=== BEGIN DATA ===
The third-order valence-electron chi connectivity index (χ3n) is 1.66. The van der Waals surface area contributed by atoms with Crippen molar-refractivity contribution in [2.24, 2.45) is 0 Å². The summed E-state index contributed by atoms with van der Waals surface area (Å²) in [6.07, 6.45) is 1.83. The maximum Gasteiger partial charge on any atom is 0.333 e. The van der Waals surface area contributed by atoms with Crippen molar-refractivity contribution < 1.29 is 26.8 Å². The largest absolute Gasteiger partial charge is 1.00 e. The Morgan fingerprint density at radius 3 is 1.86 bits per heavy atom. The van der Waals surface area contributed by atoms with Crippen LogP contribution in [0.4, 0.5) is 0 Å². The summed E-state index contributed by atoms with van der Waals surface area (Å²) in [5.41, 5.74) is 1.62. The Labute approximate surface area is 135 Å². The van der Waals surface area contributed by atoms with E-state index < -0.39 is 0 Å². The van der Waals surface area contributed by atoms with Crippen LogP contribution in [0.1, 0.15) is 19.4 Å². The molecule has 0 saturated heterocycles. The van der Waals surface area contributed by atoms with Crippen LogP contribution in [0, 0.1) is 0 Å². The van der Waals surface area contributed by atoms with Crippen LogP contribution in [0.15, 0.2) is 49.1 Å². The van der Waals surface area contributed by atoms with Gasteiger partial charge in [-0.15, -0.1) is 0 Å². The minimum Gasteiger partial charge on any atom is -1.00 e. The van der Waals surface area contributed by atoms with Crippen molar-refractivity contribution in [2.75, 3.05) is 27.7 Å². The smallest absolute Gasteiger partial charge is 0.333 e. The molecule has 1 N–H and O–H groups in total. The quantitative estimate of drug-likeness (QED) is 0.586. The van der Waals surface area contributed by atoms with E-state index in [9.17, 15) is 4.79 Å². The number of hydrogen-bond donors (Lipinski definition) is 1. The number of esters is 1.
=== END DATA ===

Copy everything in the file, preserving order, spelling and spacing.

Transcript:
The third-order valence-electron chi connectivity index (χ3n) is 1.66. The van der Waals surface area contributed by atoms with Crippen molar-refractivity contribution in [2.24, 2.45) is 0 Å². The summed E-state index contributed by atoms with van der Waals surface area (Å²) in [6.07, 6.45) is 1.83. The maximum Gasteiger partial charge on any atom is 0.333 e. The van der Waals surface area contributed by atoms with Crippen molar-refractivity contribution < 1.29 is 26.8 Å². The largest absolute Gasteiger partial charge is 1.00 e. The Morgan fingerprint density at radius 3 is 1.86 bits per heavy atom. The van der Waals surface area contributed by atoms with Crippen LogP contribution in [0.4, 0.5) is 0 Å². The summed E-state index contributed by atoms with van der Waals surface area (Å²) in [5.41, 5.74) is 1.62. The Labute approximate surface area is 135 Å². The van der Waals surface area contributed by atoms with E-state index < -0.39 is 0 Å². The van der Waals surface area contributed by atoms with Crippen LogP contribution in [0.1, 0.15) is 19.4 Å². The molecule has 0 saturated heterocycles. The van der Waals surface area contributed by atoms with Crippen LogP contribution in [0, 0.1) is 0 Å². The van der Waals surface area contributed by atoms with Crippen LogP contribution in [0.15, 0.2) is 49.1 Å². The van der Waals surface area contributed by atoms with Gasteiger partial charge in [-0.15, -0.1) is 0 Å². The minimum Gasteiger partial charge on any atom is -1.00 e. The van der Waals surface area contributed by atoms with Crippen molar-refractivity contribution in [2.75, 3.05) is 27.7 Å². The smallest absolute Gasteiger partial charge is 0.333 e. The molecule has 1 N–H and O–H groups in total. The quantitative estimate of drug-likeness (QED) is 0.586. The van der Waals surface area contributed by atoms with E-state index in [9.17, 15) is 4.79 Å². The number of hydrogen-bond donors (Lipinski definition) is 1. The number of esters is 1.